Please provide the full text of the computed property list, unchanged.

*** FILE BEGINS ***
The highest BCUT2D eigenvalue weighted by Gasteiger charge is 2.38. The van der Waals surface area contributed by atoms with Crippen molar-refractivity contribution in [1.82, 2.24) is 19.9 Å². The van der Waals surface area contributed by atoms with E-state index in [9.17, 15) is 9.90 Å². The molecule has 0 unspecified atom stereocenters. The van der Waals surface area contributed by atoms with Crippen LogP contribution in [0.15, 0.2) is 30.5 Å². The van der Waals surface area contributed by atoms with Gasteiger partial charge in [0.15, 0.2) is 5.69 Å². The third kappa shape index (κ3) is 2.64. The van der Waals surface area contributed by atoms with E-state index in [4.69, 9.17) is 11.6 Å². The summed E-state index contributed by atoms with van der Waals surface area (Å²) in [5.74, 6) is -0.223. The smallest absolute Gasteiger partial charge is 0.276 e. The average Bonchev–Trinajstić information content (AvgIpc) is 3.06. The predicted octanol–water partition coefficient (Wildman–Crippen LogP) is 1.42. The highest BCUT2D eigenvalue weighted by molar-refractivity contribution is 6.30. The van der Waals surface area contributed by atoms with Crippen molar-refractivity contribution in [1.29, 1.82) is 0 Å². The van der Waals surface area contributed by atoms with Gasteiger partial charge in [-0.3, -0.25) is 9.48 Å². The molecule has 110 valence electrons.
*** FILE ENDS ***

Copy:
The highest BCUT2D eigenvalue weighted by Gasteiger charge is 2.38. The van der Waals surface area contributed by atoms with Crippen molar-refractivity contribution in [1.82, 2.24) is 19.9 Å². The van der Waals surface area contributed by atoms with E-state index in [9.17, 15) is 9.90 Å². The molecule has 0 unspecified atom stereocenters. The van der Waals surface area contributed by atoms with Crippen LogP contribution in [0.15, 0.2) is 30.5 Å². The van der Waals surface area contributed by atoms with Gasteiger partial charge in [0.15, 0.2) is 5.69 Å². The third kappa shape index (κ3) is 2.64. The van der Waals surface area contributed by atoms with E-state index in [4.69, 9.17) is 11.6 Å². The summed E-state index contributed by atoms with van der Waals surface area (Å²) in [5.74, 6) is -0.223. The smallest absolute Gasteiger partial charge is 0.276 e. The average Bonchev–Trinajstić information content (AvgIpc) is 3.06. The predicted octanol–water partition coefficient (Wildman–Crippen LogP) is 1.42. The highest BCUT2D eigenvalue weighted by molar-refractivity contribution is 6.30. The van der Waals surface area contributed by atoms with Crippen molar-refractivity contribution in [1.29, 1.82) is 0 Å². The van der Waals surface area contributed by atoms with Gasteiger partial charge in [-0.3, -0.25) is 9.48 Å². The molecule has 110 valence electrons.